## 2. Study Area

^{3}/s; the flow may be less than 40 m

^{3}/s in the summer and reaches 3800 m

^{3}/s during flood periods. The tide in the Potomac is an integral part of the Chesapeake Bay system; originating from the Atlantic Ocean and propagating upstream along the main stem of the bay into the Potomac River. It can reach up to the Chain Bridge, where the tidal influence ends. The mean tidal range at Wisconsin Avenue is approximately 0.9 m. The tidal phase lags 11.5 h behind that at Hampton Roads at the mouth of the Chesapeake Bay. The model grid was constructed from the Little Falls (USGS Station 01646500; latitude 38°56′59.2′′ longitude 77°07′39.5′′), MD, at the fall line to Colonial Beach, VA, with a total length of about 120 km, as shown in Figure 2a. The domain covers about 2/3 of the tidal Potomac River area and contains a total of 18,259 base grids in square elements with a resolution of 200 m × 200 m and incorporates sub-grids (the sub-grids will be described in detail in Section 3). The bathymetry and topography associated with the model domain ranging from −10 m to 10 m (minus represents above ground) are displayed in Figure 2b. The observation stations used for the study include Little Falls, MD (USGS), Wisconsin Avenue (USGS), Washington, DC, waterfront (NOAA), Colonial Beach, VA (NOAA), and Lewisetta, VA (NOAA), whose locations are marked by solid symbols shown in the left panel of Figure 1. Among these stations, Washington, DC, is one of the longest-serving tide stations in the nation, which started operation 15 April 1931. For this study, the mean sea level is used as the datum.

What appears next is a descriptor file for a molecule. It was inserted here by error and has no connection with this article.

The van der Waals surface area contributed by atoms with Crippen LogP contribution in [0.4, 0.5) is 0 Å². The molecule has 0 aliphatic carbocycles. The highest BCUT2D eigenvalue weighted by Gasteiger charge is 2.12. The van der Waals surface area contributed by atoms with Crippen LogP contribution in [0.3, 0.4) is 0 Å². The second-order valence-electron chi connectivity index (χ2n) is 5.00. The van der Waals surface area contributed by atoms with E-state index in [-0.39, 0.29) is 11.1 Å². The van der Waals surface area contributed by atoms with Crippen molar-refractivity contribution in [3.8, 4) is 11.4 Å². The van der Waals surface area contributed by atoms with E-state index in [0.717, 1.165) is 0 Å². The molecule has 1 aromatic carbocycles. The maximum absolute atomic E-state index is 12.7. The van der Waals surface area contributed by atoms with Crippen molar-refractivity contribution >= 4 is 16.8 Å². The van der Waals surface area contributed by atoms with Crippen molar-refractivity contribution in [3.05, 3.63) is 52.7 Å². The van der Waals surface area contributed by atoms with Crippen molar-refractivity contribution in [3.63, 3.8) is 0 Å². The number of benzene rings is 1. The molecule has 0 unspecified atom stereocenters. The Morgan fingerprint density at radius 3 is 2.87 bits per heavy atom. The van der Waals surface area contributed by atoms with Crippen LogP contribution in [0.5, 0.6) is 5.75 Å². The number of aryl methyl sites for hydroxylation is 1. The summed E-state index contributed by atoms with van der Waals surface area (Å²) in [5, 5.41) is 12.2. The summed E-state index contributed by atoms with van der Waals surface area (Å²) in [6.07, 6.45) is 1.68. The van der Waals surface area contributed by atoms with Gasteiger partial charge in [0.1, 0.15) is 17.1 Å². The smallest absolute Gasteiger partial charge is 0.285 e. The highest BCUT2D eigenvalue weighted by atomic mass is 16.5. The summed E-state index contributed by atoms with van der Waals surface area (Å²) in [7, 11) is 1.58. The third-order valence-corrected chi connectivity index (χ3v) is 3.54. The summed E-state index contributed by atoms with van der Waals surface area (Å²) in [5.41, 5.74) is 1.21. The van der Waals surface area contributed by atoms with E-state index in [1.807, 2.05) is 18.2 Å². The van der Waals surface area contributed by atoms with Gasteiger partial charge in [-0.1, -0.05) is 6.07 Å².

**Figure 1.**(Left) The Potomac River modeling domain (shaded) and observation stations used for the study; (right) the zoom-in map of Washington, DC, and the Upper Tidal Potomac River.

## 3. Storm Surge and Inundation Model Incorporating Sub-Grids in the Upper Tidal Potomac River

#### 3.1. Model Description

^{2}(Unstructured Tidal Residual Intertidal Mudflat Model, power 2 version). The model is governed by the three-dimensional shallow-water equations with the Boussinesq approximation and is solved for free surface elevation, water velocities and salinity in a Cartesian coordinate system. The model was formulated with an efficient semi-implicit, Eulerian-Lagrangian scheme on unstructured orthogonal grids that includes both 3D barotropic and baroclinic processes pertaining to tide, wind and gravitationally-driven circulation on an f-plane [15,16,17]. The Potomac River is one of the major tributaries of the Chesapeake Bay, whose drainage area is 38,000 km

^{2}, and the mean annual mean river discharge is 360 m